George Washington’s Mount Vernon joins Black Women United for Action in remembering the enslaved individuals who lived at Mount Vernon with a program and wreathlaying ceremony at the Slave Memorial. 

Add to Calendar 10/05/2019 11:00:00 12/31/1969 America/Rio_Branco Slave Memorial Commemoration

George Washington’s Mount Vernon joins Black Women United for Action in remembering the enslaved individuals who lived at Mount Vernon with a program and wreathlaying ceremony at the Slave Memorial. 

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The Slave Memorial

The Slave Memorial at Mount Vernon was designed by students attending the architectural school at Howard University. It was dedicated and opened to the public on September 21, 1983. A gray, truncated, granite column which represents “life unfinished” is the center of three concentric brick circles. The three steps leading up to the column are inscribed, respectively, “Faith,” “Hope” and “Love” – the virtues that sustained those living in bondage.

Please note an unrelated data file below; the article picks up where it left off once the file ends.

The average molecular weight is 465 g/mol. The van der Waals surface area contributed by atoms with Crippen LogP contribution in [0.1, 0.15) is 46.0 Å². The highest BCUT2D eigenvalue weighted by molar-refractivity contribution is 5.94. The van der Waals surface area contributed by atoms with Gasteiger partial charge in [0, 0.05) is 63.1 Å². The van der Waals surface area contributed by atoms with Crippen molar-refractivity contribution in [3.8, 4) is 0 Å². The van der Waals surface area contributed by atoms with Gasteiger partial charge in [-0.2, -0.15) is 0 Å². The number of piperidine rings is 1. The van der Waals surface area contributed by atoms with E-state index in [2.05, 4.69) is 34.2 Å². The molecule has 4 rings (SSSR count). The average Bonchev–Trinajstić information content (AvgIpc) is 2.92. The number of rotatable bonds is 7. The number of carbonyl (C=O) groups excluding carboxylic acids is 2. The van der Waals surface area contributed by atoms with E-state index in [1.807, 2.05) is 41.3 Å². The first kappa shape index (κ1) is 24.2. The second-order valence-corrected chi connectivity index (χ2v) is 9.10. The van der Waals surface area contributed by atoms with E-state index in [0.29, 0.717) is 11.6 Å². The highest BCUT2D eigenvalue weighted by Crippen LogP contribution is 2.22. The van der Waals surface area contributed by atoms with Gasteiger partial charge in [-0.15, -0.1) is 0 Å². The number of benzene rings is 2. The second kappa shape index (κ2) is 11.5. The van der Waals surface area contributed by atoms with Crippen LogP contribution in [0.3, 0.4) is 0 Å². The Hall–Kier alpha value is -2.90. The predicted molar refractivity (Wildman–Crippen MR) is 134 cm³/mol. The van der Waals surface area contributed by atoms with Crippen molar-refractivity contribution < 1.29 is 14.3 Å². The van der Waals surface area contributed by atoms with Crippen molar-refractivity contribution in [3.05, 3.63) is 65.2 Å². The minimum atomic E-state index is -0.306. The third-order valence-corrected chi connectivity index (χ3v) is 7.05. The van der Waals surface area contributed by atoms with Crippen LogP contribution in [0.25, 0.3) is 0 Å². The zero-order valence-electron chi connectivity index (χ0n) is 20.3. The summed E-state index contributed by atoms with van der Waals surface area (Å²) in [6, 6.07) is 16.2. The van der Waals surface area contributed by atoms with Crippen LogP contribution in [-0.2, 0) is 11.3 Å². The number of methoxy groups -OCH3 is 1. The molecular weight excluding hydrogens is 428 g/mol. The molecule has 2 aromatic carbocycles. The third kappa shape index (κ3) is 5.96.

The memorial marks the site where both slaves and freed slaves were buried in the 18th and 19th centuries, usually without identifying markers. Among those thought to be buried at the site are William Lee, George Washington’s personal servant during the Revolutionary War, and West Ford, who worked as a manager for the Washington family after the General’s death in 1799. Both Lee and Ford were not enslaved at the time of their deaths.

Slave Memorial at Mount Vernon

The Slave Memorial at Mount Vernon was designed by students attending the architectural school at Howard University. It was dedicated and opened to the public on September 21, 1983.

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